[I]t is possible to defend the right to obscene and racist speech without promoting or sponsoring the content of that speech. It is possible to approve of sacrilege without endorsing racism. And it is possible to consider Islamophobia immoral without wishing it illegal. Moments of grief neither rob us of our complexity nor absolve us of the responsibility of making distinctions.
Cole's essay points out that the treatment of Muslims in France (including in the pages of Charlie Hebdo) is far too often pervasively and systematically racist and hateful, and that the murders of satirical cartoonists is part of a complex of anti-free speech actions. Cole further notes that we chose to treat some victims of anti-free-speech acts specially. To treat this attack as a singular point is a mistake, not because any amount of racism justifies murder but because our reaction to this moment of horrible violence serves to obscure daily systematic threats to free expression (see for example the PEN Web site) that too often emanate from the very same leaders and countries we saw marching in memory of the Charlie victims.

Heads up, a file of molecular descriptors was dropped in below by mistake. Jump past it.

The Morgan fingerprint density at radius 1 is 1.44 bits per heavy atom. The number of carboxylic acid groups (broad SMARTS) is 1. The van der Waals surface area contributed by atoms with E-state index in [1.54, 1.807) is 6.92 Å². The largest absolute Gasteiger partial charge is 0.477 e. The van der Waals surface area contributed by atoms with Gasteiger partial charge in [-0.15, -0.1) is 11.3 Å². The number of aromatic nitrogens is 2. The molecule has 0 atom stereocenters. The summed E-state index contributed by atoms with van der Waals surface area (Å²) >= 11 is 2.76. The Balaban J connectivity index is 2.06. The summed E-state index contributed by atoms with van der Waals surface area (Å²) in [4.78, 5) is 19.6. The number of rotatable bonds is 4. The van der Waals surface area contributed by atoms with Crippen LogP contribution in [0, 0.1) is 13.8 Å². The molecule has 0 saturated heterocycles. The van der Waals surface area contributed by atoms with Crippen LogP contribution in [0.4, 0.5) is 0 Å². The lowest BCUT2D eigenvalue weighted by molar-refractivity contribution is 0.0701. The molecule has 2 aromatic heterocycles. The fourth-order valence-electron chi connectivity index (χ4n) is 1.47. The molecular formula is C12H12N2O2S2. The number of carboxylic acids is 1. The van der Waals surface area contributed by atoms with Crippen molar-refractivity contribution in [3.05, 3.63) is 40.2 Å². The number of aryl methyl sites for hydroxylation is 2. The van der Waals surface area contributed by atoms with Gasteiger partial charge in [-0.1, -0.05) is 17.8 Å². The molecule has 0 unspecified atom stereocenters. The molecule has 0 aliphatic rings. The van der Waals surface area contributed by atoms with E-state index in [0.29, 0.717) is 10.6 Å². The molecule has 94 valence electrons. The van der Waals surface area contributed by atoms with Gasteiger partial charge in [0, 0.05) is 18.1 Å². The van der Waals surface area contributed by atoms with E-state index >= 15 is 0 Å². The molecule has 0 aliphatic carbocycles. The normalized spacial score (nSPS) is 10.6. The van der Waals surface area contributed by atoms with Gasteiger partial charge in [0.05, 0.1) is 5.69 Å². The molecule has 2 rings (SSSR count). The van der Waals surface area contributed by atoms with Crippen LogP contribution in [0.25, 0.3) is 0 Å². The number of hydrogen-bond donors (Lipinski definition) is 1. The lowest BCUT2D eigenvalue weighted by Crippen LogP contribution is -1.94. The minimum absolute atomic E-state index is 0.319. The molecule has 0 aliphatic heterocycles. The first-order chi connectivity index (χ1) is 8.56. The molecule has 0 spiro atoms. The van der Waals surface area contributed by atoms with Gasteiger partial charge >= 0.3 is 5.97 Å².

Cole's essay also mentions a pivotal moment in my own life: the day a neo-Nazi group chose to try to stage a march through the American town of Skokie, Illinois. That town was heavily Jewish and included families of Holocaust survivors. The ACLU chose to defend the marchers' rights to assemble and express their hateful views. It was the first time I can remember having a serious adult fight with my father. I thought the ACLU was right and as Cole says:
The extreme offensiveness of the marchers, absent a particular threat of violence, was not and should not be illegal. But no sensible person takes a defense of those First Amendment rights as a defense of Nazi beliefs.
In fact my father and many others took a defense of those rights as a sign of agreement with the viewpoint of the marchers. I became a student member of the ACLU using my own money, and the topic was forbidden from discussion at my parents' house.
I cannot find words better than those others have written to condemn the murders of the cartoonists and editors at Charlie Hebdo, the hostages killed in subsequent days, and the police who attempted to defend these victims. But I am no more in sympathy with this racism and Islamophobia than I was in sympathy with the neo-Nazi's racism and anti-Semitism.